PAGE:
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Blockchain Resurrects The Images Of Charities

Blockchain resurrects the images of charities

The very term, charity, has been used and abused to the extent that organisations in the philanthropic sphere face declining faith and subsequently donations, resulting from an increase in headline-grabbing scandals. The public is no longer willing to take charities’ word as a bond. However, there is a chance to reverse this drastic change in public perceptions. Blockchain resurrects the images of charities and is already disrupting the entire non-profit industry by:

  • Automating everyday admin tasks through self-executing smart contracts
  • Sharing data securely, in real-time across network participants
  • Maintaining complete donor anonymity through digital wallets
  • Tracing individual donations for a fully auditable chain of giving
  • Facilitating transnational donations
  • Supporting cooperation across organisations and geographies for rapid emergency aid
  • Establishing verifiable identity, even for those without documents (recipients such as children in refugee camps)
  • Delivering security and authentication to mitigate the potential for fraud
  • Promoting goal-oriented fundraising

Blockchain resurrects the images of charities by solving existing problems

People are concerned about where their donations end up. The younger generation in particular, are donating less, mainly due to scepticism over moral issues (ironically) such as CEO pay. Alongside this, charities struggle with inefficient administration and underfunded operations, often causing the insufficient direction of aid, with the most vulnerable regularly missing out. Blockchain will help charities prove worthy of the public’s trust again, restoring some of their lost creditability.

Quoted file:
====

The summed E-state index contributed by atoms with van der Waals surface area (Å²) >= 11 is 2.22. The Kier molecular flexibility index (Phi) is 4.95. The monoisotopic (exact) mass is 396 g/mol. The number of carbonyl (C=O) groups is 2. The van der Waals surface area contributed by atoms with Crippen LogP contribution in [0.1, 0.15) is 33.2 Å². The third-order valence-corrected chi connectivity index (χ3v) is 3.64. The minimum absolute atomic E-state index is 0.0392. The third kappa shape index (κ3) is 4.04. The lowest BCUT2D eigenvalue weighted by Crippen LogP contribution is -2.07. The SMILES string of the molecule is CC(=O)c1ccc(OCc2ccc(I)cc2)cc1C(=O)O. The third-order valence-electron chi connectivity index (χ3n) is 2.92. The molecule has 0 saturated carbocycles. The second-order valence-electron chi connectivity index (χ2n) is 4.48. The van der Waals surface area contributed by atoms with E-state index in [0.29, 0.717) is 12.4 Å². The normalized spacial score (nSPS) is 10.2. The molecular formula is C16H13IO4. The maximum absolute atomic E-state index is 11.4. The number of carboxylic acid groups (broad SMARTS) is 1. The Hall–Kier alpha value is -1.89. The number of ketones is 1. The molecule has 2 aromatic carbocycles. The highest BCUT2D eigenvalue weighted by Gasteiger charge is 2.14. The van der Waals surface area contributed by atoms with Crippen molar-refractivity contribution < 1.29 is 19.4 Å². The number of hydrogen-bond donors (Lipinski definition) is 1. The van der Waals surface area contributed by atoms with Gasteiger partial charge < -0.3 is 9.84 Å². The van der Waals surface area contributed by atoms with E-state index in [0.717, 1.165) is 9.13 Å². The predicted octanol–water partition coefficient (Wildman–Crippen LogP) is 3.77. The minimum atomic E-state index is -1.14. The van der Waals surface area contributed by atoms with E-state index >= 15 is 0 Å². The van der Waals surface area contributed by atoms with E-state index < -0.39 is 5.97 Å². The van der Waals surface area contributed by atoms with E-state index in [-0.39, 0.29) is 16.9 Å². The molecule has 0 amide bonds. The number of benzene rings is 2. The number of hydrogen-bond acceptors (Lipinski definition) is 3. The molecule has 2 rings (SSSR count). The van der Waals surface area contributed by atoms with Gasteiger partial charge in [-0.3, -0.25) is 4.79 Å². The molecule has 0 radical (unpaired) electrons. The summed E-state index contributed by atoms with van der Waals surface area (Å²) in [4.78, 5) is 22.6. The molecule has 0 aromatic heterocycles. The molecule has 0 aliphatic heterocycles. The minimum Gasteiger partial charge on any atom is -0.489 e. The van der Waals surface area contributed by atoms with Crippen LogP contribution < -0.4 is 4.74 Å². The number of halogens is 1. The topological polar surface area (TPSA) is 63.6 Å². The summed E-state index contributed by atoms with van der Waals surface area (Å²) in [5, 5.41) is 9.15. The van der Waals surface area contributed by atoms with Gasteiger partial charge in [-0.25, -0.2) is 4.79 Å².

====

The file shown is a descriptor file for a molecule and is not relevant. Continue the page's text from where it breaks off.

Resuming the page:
In essence, blockchain solutions can do this by minimising administrative costs through automation, providing greater accountability through traceable giving milestones, and enabling transparency for donors to track where their funds are being allocated. The trust that blockchain builds between the charitable organisation, donors, recipients and other stakeholders improves the overall efficacy of business operations, thereby allowing aid to reach the right people directly. When donors can see the tangible difference their donation makes, charities will acquire funds quicker through crowdfunding campaigns based on the blockchain, then pass over control to the people who need it the most and know best how to use it.

Tech as an enabler for non-profits to deliver results in entirely new, engaging ways

Blockchain resurrects the images of charities by ensuring the whole donation process is immutable, traceable and reliable with direct reach to end recipients. It’s the visibility of financial transactions plays a big part in this novel donor experience. The platform can ensure proof of need and proof of receipt to ensure that causes are worthwhile and that the funds reach the intended party. The accountability that this brings to charitable donations enables impactful services to be delivered to the communities they support, making a difference to millions of lives across our globe.

Since the tech lowers administrative costs too, more funds can reach the right vulnerable recipient for an even more significant impact.

Lower expenditure + efficient workflows = public trust + more donations

The visibility of blockchain solutions curbs any exorbitant administrative expenses that are a red flag – overhead costs are a big point of contention for charities. Fundraising and marketing campaigns to get the word out about the cause are the primary administrative cost. In response, blockchain platforms can function as a marketplace for charities to reach a ready-to-give audience whilst charging much lower fees than traditional fundraising and marketing agencies.

For example, in collaboration with 47 companies, the Blockchain Charity Foundation (BCF) introduced the social impact Pink Care Token. It ran a poverty campaign to improve feminine health and wellbeing by empowering 1 million women in developing countries. Blockchain resurrects the images of charities by reducing overheads and comprehensively enhancing transparency and efficiency of collaborative workflows.

Ultimately, blockchain offers trust and transparency to reinvigorate the efficacy of charities. To find out more about how SDLT can develop customised blockchain solutions to help improve your charitable processes and donations, please contact Adrian Apperley directly at +66 (0) 8 1751 8308 or through

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